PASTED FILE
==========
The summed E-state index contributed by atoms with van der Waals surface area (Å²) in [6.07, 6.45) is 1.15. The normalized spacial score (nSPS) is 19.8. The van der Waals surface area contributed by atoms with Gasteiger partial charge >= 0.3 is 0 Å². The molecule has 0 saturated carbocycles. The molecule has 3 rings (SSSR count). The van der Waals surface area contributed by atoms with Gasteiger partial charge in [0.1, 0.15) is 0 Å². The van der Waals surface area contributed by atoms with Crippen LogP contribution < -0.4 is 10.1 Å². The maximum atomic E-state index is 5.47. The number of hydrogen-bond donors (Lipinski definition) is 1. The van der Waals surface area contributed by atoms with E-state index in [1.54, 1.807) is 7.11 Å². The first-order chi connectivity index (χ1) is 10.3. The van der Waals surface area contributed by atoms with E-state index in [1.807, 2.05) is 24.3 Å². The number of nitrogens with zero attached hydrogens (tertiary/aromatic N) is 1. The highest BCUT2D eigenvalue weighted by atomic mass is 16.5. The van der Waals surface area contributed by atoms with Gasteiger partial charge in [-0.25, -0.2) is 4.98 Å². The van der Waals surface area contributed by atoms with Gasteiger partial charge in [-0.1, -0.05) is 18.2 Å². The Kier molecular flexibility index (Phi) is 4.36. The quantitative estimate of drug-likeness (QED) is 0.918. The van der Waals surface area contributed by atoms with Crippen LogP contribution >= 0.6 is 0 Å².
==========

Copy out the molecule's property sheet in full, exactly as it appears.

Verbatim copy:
The summed E-state index contributed by atoms with van der Waals surface area (Å²) in [6.07, 6.45) is 1.15. The normalized spacial score (nSPS) is 19.8. The van der Waals surface area contributed by atoms with Gasteiger partial charge >= 0.3 is 0 Å². The molecule has 0 saturated carbocycles. The molecule has 3 rings (SSSR count). The van der Waals surface area contributed by atoms with Gasteiger partial charge in [0.1, 0.15) is 0 Å². The van der Waals surface area contributed by atoms with Crippen LogP contribution < -0.4 is 10.1 Å². The maximum atomic E-state index is 5.47. The number of hydrogen-bond donors (Lipinski definition) is 1. The van der Waals surface area contributed by atoms with E-state index in [1.54, 1.807) is 7.11 Å². The first-order chi connectivity index (χ1) is 10.3. The van der Waals surface area contributed by atoms with E-state index in [1.807, 2.05) is 24.3 Å². The number of nitrogens with zero attached hydrogens (tertiary/aromatic N) is 1. The highest BCUT2D eigenvalue weighted by atomic mass is 16.5. The van der Waals surface area contributed by atoms with Gasteiger partial charge in [-0.25, -0.2) is 4.98 Å². The van der Waals surface area contributed by atoms with Gasteiger partial charge in [-0.1, -0.05) is 18.2 Å². The Kier molecular flexibility index (Phi) is 4.36. The quantitative estimate of drug-likeness (QED) is 0.918. The van der Waals surface area contributed by atoms with Crippen LogP contribution >= 0.6 is 0 Å².